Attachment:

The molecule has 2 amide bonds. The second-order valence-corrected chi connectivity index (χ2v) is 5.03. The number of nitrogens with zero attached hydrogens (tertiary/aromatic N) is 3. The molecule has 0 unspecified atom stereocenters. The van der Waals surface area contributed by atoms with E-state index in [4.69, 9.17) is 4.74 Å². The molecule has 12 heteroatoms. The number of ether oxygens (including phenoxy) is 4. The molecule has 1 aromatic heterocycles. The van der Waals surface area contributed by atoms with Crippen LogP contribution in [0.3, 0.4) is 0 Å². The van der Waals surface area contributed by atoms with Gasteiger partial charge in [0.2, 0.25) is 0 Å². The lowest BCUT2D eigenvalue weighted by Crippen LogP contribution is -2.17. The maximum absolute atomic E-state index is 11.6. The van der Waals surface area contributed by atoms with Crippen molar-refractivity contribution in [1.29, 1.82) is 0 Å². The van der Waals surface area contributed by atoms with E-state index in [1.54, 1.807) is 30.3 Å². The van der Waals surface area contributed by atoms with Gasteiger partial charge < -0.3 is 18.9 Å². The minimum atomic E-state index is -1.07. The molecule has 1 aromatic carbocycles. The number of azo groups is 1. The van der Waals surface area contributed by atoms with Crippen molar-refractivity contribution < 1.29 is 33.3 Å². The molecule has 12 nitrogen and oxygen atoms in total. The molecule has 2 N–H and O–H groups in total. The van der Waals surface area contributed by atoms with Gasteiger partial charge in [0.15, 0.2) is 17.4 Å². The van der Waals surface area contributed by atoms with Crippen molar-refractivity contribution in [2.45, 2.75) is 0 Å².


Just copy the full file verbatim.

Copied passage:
The molecule has 2 amide bonds. The second-order valence-corrected chi connectivity index (χ2v) is 5.03. The number of nitrogens with zero attached hydrogens (tertiary/aromatic N) is 3. The molecule has 0 unspecified atom stereocenters. The van der Waals surface area contributed by atoms with E-state index in [4.69, 9.17) is 4.74 Å². The molecule has 12 heteroatoms. The number of ether oxygens (including phenoxy) is 4. The molecule has 1 aromatic heterocycles. The van der Waals surface area contributed by atoms with Crippen LogP contribution in [0.3, 0.4) is 0 Å². The van der Waals surface area contributed by atoms with Gasteiger partial charge in [0.2, 0.25) is 0 Å². The lowest BCUT2D eigenvalue weighted by Crippen LogP contribution is -2.17. The maximum absolute atomic E-state index is 11.6. The van der Waals surface area contributed by atoms with Crippen molar-refractivity contribution in [1.29, 1.82) is 0 Å². The van der Waals surface area contributed by atoms with E-state index in [1.54, 1.807) is 30.3 Å². The van der Waals surface area contributed by atoms with Gasteiger partial charge < -0.3 is 18.9 Å². The minimum atomic E-state index is -1.07. The molecule has 1 aromatic carbocycles. The number of azo groups is 1. The van der Waals surface area contributed by atoms with Crippen molar-refractivity contribution < 1.29 is 33.3 Å². The molecule has 12 nitrogen and oxygen atoms in total. The molecule has 2 N–H and O–H groups in total. The van der Waals surface area contributed by atoms with Gasteiger partial charge in [0.15, 0.2) is 17.4 Å². The van der Waals surface area contributed by atoms with Crippen molar-refractivity contribution in [2.45, 2.75) is 0 Å².